Le Locataire ("The Tenant"), one of Polanski's lesser-known films, uses both an unreliable narrator and manipulates an unreliable audience to achieve its horror effect.
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  39. Tarja Laine (2011). Imprisoned in Disgust: Roman Polanski's Repulsion. Film-Philosophy 15 (2):36-50.score: 8.0
    Noël Carroll has suggested that scary films scare because our emotions are structured by the disgusting and dangerous properties of the films’ monsters. By contrast, this essay argues that some scary films scare through more direct means than can be explained by entertaining in thought, say, the impure properties of Count Dracula. It is the film itself that disgusts and frightens, by ‘taking over’ the spectator so that their consciousness of the film is ‘contaminated’ by the ‘spirit’ of horror. In (...)
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  40. Letizia Bellocchio (2008). Il Medioevo nei Macbeth cinematografici Welles, Kurosawa, Polanski, Visconti. Doctor Virtualis 6.score: 5.0
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  41. Kobi Kabalek (2007). Unheroic Heroes : Re-Viewing Roman Polanski's The Pianist (2002) in Germany and Israel. In Vera Apfelthaler & Julia Köhne (eds.), Gendered Memories: Transgressions in German and Israeli Film and Theatre. Turia + Kant.score: 5.0
     
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  42. Hanan A. Alexander (2006). A View From Somewhere: Explaining the Paradigms of Educational Research. Journal of Philosophy of Education 40 (2):205–221.score: 3.0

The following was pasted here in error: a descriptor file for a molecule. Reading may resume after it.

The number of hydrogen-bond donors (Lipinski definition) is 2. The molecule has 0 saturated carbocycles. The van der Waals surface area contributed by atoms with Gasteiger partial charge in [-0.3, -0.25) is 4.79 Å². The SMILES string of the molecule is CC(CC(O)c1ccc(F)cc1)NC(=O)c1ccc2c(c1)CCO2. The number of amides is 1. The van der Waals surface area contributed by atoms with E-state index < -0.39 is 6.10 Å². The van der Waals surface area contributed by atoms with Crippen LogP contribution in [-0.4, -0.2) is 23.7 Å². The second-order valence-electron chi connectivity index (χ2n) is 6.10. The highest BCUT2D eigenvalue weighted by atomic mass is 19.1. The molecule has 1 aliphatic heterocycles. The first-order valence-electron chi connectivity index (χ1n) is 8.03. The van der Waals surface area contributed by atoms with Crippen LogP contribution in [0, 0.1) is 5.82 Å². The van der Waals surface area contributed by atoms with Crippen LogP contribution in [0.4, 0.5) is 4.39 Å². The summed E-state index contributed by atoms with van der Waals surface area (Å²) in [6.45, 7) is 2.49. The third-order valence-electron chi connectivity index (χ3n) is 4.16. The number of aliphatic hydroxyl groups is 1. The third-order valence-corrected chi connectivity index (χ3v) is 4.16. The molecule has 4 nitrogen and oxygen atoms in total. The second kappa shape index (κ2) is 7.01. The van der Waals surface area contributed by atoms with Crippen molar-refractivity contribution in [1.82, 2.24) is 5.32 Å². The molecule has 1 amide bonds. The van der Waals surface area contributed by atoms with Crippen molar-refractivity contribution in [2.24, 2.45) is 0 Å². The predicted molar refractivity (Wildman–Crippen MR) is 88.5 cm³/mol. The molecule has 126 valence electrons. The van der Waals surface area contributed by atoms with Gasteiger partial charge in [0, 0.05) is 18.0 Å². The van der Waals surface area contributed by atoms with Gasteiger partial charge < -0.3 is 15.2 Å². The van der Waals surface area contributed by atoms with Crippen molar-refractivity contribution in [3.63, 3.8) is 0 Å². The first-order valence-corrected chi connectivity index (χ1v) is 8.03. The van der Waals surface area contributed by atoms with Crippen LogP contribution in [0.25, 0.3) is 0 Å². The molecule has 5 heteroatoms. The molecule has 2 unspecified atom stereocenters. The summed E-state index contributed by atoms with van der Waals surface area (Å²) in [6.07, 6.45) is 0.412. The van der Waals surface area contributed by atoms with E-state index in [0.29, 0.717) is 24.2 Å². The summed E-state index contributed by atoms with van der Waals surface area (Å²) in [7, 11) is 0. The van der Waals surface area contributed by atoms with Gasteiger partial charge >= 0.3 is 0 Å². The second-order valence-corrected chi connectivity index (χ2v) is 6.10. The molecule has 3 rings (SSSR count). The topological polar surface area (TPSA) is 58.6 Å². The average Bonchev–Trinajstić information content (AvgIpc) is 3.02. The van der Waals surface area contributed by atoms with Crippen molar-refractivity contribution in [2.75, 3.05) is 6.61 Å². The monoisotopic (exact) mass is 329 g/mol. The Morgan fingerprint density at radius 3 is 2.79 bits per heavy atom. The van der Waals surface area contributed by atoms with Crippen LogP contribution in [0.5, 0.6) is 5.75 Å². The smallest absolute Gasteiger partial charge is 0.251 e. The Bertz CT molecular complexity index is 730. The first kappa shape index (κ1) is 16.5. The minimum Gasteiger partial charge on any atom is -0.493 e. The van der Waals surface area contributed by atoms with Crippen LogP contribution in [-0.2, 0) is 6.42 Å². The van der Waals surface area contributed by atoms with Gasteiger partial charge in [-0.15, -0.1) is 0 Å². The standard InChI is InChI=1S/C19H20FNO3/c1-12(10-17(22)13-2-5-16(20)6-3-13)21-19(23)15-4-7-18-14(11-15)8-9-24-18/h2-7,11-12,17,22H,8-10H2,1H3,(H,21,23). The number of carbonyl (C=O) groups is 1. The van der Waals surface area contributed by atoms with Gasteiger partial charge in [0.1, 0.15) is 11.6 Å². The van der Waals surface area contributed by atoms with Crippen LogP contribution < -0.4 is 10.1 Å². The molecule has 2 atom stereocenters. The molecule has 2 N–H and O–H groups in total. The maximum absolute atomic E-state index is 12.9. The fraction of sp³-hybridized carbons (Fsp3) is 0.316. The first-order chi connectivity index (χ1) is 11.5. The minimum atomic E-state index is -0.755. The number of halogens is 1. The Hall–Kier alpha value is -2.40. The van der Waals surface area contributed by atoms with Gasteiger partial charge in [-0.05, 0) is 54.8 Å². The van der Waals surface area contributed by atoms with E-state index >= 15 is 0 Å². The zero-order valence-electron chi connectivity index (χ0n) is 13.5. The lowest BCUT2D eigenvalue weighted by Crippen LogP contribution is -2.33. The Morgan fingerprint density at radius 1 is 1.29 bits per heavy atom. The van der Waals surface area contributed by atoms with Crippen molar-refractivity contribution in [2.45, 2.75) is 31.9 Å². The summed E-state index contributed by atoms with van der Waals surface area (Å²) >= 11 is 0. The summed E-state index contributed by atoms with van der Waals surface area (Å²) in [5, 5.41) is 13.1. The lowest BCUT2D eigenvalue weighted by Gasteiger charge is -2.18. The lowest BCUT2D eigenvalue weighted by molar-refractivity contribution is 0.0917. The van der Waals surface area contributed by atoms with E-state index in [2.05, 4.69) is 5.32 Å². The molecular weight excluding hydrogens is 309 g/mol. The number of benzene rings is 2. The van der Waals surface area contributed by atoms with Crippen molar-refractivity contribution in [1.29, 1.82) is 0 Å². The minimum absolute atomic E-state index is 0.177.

In this paper I ask how educational researchers can believe the subjective perceptions of qualitative participant-observers given the concern for objectivity and generalisability of experimental research in the behavioural and social sciences. I critique the most common answer to this question within the educational research community, which posits the existence of two (or more) equally legitimate epistemological paradigms—positivism and constructivism—and offer an alternative that places a priority in educational research on understanding the purposes and meanings humans attribute to educational practices. (...)
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  43. Hanan Alexander (2007). What is Common About Common Schooling? Rational Autonomy and Moral Agency in Liberal Democratic Education. Journal of Philosophy of Education 41 (4):609–624.score: 3.0